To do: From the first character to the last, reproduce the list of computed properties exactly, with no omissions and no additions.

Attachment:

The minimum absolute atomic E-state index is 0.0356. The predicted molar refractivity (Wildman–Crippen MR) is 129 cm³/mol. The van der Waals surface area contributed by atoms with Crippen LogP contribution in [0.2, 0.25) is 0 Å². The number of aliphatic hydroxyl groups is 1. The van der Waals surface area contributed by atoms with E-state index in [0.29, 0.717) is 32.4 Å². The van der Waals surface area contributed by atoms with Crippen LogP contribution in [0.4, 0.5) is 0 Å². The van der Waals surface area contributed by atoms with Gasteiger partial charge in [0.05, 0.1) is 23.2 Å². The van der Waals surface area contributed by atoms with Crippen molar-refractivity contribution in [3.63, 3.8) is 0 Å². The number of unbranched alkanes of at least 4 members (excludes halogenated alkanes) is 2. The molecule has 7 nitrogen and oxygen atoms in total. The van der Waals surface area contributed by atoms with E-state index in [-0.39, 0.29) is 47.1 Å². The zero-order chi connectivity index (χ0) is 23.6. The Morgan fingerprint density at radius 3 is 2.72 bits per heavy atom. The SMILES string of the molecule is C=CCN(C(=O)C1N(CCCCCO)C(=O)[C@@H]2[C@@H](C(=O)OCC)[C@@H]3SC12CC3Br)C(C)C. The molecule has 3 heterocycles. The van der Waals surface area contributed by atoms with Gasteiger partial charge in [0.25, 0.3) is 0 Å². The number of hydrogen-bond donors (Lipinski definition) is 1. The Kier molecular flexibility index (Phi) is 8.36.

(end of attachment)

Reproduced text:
The minimum absolute atomic E-state index is 0.0356. The predicted molar refractivity (Wildman–Crippen MR) is 129 cm³/mol. The van der Waals surface area contributed by atoms with Crippen LogP contribution in [0.2, 0.25) is 0 Å². The number of aliphatic hydroxyl groups is 1. The van der Waals surface area contributed by atoms with E-state index in [0.29, 0.717) is 32.4 Å². The van der Waals surface area contributed by atoms with Crippen LogP contribution in [0.4, 0.5) is 0 Å². The van der Waals surface area contributed by atoms with Gasteiger partial charge in [0.05, 0.1) is 23.2 Å². The van der Waals surface area contributed by atoms with Crippen molar-refractivity contribution in [3.63, 3.8) is 0 Å². The number of unbranched alkanes of at least 4 members (excludes halogenated alkanes) is 2. The molecule has 7 nitrogen and oxygen atoms in total. The van der Waals surface area contributed by atoms with E-state index in [-0.39, 0.29) is 47.1 Å². The zero-order chi connectivity index (χ0) is 23.6. The Morgan fingerprint density at radius 3 is 2.72 bits per heavy atom. The SMILES string of the molecule is C=CCN(C(=O)C1N(CCCCCO)C(=O)[C@@H]2[C@@H](C(=O)OCC)[C@@H]3SC12CC3Br)C(C)C. The molecule has 3 heterocycles. The van der Waals surface area contributed by atoms with Gasteiger partial charge in [0.25, 0.3) is 0 Å². The number of hydrogen-bond donors (Lipinski definition) is 1. The Kier molecular flexibility index (Phi) is 8.36.